As the other ships of the K-serie the Kermia was equipped with 33 cargo tanks, 11 on the starboard side, 11 amidships and 11 on the port side. A total of 25.220 cubic meters cargo could be loaded. For charging and discharging the cargo four cargo pumps were available with a capacity of 500 tons per hour each. The total bunker capacity was 1650 ton. In the fore ship was room for shipping of drums which could be handled with a 5 ton winch. Another 5 ton winch was available for handling the cargo hoses. For safety reasons the winches fore and aft were powered by steam. The accommodation was for a crew of 55 total. The K-class tankers carried a great variety of cargo: white spirit, black products, crude oil, lub oil and a number of ships were suitable for transporting waxy distillations and bitumen.

Sister ships in the K-serie were: Kabylia, Kalinga, Kalydon, Kara, Katelysia, Kellia, Kenia, Khasiella, Kopionella, Koratia, Korenia, Korovina, Kosicia, Kosmatella, Krebsia and Kryptos and Kylix all owned by Shell Tankers (pre-1955 La Corona). Identical ships sailing for other companies: Ameland, Kaap Hoorn, Munttoren, Westertoren.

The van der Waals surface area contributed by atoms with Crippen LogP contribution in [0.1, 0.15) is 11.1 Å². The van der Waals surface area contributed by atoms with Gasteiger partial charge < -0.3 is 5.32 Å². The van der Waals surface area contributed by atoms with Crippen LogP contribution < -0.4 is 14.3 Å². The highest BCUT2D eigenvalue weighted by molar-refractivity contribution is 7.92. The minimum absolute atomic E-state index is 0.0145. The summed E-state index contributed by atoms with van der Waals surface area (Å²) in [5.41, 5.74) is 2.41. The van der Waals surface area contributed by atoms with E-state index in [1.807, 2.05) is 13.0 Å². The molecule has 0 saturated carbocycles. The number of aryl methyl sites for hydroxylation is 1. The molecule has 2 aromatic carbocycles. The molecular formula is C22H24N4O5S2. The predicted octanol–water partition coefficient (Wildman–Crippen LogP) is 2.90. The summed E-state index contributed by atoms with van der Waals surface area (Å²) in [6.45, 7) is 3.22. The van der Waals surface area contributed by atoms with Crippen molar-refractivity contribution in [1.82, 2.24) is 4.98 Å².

Here is the Dutch Shelltanker Kermia, fitted with twin exhaust uptakes to their funnels and photographed in the Mersey at Eastham, the entrance of the Manchester Ship Canal. One Captain's standard joke was to point out to the British pilot that they should cover the entire canal. Asked by the pilot why they should so he then candidly replied that they would have created the biggest sewer in the world then. Usually no British humor could be detected.

I am fully aware of the fact that ships these days are a lot bigger than a simple 18.000 ton K-tanker like the Kermia in the old days. Please donot rub it in too much.....

Here I have grown my mustache for the purpose of the Mexican party which was planned at some moment. See further on down the track. After the party I got rid of the ornament, but now I wonder why the hurry?